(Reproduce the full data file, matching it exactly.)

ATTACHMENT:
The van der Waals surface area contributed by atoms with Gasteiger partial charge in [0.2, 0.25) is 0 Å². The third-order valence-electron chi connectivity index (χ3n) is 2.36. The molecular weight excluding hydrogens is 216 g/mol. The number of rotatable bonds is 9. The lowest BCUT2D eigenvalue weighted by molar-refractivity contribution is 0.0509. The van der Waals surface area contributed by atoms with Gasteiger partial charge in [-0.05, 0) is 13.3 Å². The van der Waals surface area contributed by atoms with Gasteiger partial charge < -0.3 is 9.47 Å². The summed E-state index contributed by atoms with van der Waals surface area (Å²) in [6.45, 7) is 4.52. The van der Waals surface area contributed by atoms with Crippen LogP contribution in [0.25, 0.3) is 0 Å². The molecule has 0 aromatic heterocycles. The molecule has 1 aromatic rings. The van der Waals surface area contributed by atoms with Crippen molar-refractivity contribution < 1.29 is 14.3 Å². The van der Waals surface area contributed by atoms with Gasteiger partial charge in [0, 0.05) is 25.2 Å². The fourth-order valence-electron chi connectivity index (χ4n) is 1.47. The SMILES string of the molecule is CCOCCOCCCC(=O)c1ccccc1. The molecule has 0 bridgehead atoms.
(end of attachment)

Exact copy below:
The van der Waals surface area contributed by atoms with Gasteiger partial charge in [0.2, 0.25) is 0 Å². The third-order valence-electron chi connectivity index (χ3n) is 2.36. The molecular weight excluding hydrogens is 216 g/mol. The number of rotatable bonds is 9. The lowest BCUT2D eigenvalue weighted by molar-refractivity contribution is 0.0509. The van der Waals surface area contributed by atoms with Gasteiger partial charge in [-0.05, 0) is 13.3 Å². The van der Waals surface area contributed by atoms with Gasteiger partial charge < -0.3 is 9.47 Å². The summed E-state index contributed by atoms with van der Waals surface area (Å²) in [6.45, 7) is 4.52. The van der Waals surface area contributed by atoms with Crippen LogP contribution in [0.25, 0.3) is 0 Å². The molecule has 0 aromatic heterocycles. The molecule has 1 aromatic rings. The van der Waals surface area contributed by atoms with Crippen molar-refractivity contribution < 1.29 is 14.3 Å². The van der Waals surface area contributed by atoms with Gasteiger partial charge in [0, 0.05) is 25.2 Å². The fourth-order valence-electron chi connectivity index (χ4n) is 1.47. The SMILES string of the molecule is CCOCCOCCCC(=O)c1ccccc1. The molecule has 0 bridgehead atoms.